I think my brain is melting.
This is another one of those books that you don’t pick up unless you have specific need for the concrete facts it contains. If you aren’t already familiar with Tudor politics, you’ll be lost within a few pages; hell, even I gave up on the first article after the introduction, which concerns the politics of the fifteenth century royal household, and is therefore way out of my period. But, like with the Hampton Court book, I started out by reading the chapter on Elizabeth, then had to backtrack to earlier pieces in order to understand what the hell I’d just read.
Having gone through the sections on Henry VII, Henry VIII, Edward VI, and Mary, though, I now understand a lot better just what the Privy Chamber was, and what the various titles in it meant. (I also have seven pages of notes on who was in what post when.) I can tell you the differences between the Ladies of the Bedchamber, the Gentlewomen of the Privy Chamber, the Chamberers, the Maids of Honour, and the Ladies Extraordinary of the Privy Chamber; I can tell you what happened to the Gentlemen of the Privy Chamber, the Grooms of the Privy Chamber, and the Gentlemen Ushers when a female monarch took over. It’s a palimpsest, again; one cannot understand these things without reference to previous reigns.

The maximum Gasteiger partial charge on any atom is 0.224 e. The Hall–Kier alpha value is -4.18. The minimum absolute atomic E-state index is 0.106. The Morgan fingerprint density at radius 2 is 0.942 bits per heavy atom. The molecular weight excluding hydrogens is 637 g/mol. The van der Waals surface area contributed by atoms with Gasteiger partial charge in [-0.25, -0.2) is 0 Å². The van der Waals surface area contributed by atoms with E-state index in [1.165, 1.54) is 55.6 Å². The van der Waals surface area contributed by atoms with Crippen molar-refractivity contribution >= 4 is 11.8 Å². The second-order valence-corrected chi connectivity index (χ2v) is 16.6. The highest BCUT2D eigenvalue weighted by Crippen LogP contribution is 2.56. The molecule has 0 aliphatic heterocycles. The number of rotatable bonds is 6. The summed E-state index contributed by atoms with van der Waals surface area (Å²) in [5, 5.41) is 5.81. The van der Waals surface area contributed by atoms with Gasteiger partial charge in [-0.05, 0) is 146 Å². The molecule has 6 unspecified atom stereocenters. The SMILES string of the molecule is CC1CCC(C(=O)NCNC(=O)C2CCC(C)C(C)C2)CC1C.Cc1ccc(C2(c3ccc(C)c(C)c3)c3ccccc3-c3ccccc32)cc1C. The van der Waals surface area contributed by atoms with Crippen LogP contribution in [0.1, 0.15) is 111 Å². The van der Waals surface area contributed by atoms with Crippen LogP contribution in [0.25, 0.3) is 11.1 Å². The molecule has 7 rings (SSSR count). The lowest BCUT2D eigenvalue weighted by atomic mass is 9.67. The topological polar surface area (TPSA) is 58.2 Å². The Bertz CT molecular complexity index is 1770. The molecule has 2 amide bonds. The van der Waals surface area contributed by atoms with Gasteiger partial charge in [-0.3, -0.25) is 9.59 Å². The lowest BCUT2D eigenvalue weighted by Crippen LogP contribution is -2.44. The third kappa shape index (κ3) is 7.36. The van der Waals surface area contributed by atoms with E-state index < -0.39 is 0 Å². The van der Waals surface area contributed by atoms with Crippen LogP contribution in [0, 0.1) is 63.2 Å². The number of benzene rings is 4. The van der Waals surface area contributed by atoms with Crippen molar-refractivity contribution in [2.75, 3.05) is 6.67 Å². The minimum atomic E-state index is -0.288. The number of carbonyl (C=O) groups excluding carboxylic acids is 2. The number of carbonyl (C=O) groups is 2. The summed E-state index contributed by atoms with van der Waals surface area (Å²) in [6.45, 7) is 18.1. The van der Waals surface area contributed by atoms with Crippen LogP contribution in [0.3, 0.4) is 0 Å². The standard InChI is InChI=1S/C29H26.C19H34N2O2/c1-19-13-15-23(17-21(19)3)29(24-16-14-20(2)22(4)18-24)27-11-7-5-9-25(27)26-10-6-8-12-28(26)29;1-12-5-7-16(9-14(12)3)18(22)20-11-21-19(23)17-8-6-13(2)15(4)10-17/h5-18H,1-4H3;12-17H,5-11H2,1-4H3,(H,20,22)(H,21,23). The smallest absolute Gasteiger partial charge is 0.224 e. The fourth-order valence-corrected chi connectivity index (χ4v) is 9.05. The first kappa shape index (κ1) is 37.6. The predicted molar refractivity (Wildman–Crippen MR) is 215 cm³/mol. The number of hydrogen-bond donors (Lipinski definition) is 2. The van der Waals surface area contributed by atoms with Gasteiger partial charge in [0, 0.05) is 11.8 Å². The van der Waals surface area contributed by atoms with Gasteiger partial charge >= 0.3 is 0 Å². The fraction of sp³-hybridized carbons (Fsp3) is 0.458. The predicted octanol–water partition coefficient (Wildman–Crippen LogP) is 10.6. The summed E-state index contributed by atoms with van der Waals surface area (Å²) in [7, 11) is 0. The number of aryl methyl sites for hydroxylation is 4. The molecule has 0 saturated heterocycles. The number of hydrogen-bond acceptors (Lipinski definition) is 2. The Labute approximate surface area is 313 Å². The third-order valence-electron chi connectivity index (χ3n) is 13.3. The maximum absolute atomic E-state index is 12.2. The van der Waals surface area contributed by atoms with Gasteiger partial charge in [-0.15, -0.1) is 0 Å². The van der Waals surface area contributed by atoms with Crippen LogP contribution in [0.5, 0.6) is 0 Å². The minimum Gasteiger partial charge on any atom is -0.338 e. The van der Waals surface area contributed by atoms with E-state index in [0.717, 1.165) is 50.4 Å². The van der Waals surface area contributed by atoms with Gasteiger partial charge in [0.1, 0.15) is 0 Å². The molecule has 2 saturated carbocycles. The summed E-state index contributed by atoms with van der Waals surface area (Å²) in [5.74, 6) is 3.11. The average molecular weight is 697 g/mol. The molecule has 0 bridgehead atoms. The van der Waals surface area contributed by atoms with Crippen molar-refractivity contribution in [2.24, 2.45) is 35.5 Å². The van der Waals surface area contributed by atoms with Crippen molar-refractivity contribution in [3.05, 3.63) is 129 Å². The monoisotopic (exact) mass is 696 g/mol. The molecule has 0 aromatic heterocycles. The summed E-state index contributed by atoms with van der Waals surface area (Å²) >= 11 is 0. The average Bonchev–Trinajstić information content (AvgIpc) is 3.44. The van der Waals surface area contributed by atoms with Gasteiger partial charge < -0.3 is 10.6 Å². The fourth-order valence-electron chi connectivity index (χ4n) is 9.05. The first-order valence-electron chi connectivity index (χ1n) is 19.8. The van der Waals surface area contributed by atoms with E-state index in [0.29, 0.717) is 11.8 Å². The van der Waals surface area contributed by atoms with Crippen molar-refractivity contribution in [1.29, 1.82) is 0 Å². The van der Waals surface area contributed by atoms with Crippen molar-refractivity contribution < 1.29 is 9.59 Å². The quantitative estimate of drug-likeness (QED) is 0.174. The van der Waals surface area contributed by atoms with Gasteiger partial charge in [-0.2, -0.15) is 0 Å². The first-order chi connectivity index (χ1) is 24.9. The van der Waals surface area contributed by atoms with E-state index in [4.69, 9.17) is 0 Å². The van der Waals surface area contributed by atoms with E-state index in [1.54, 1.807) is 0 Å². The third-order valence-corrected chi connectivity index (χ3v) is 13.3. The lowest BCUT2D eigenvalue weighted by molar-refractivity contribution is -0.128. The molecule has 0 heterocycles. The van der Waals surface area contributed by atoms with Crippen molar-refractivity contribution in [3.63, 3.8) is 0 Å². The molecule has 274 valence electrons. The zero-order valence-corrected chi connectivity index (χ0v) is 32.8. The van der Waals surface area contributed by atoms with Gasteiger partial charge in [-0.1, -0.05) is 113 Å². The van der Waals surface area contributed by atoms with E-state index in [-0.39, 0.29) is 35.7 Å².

Also? I may never again be able to play in a LARP focusing on noble politics; now that I have a better sense of how they really work, the vague attempts we make in those games will probably frustrate me more than they already did. (I’m not sure it’s possible to play such a game without putting in seventeen times more effort than anybody wants to, because ultimately those things don’t hinge on the big decisions. It’s all about the accretion of little favors and offices and insults and rewards and rivalries and family relations and other things that, like Rome, cannot be built in a day. Also, anything really important in politics takes weeks, months, or years to play out.)
Anyway, taking notes on the Elizabethan chapter as I went through it for the second time melted my brain, so now I’m going to go do something that doesn’t require me to think.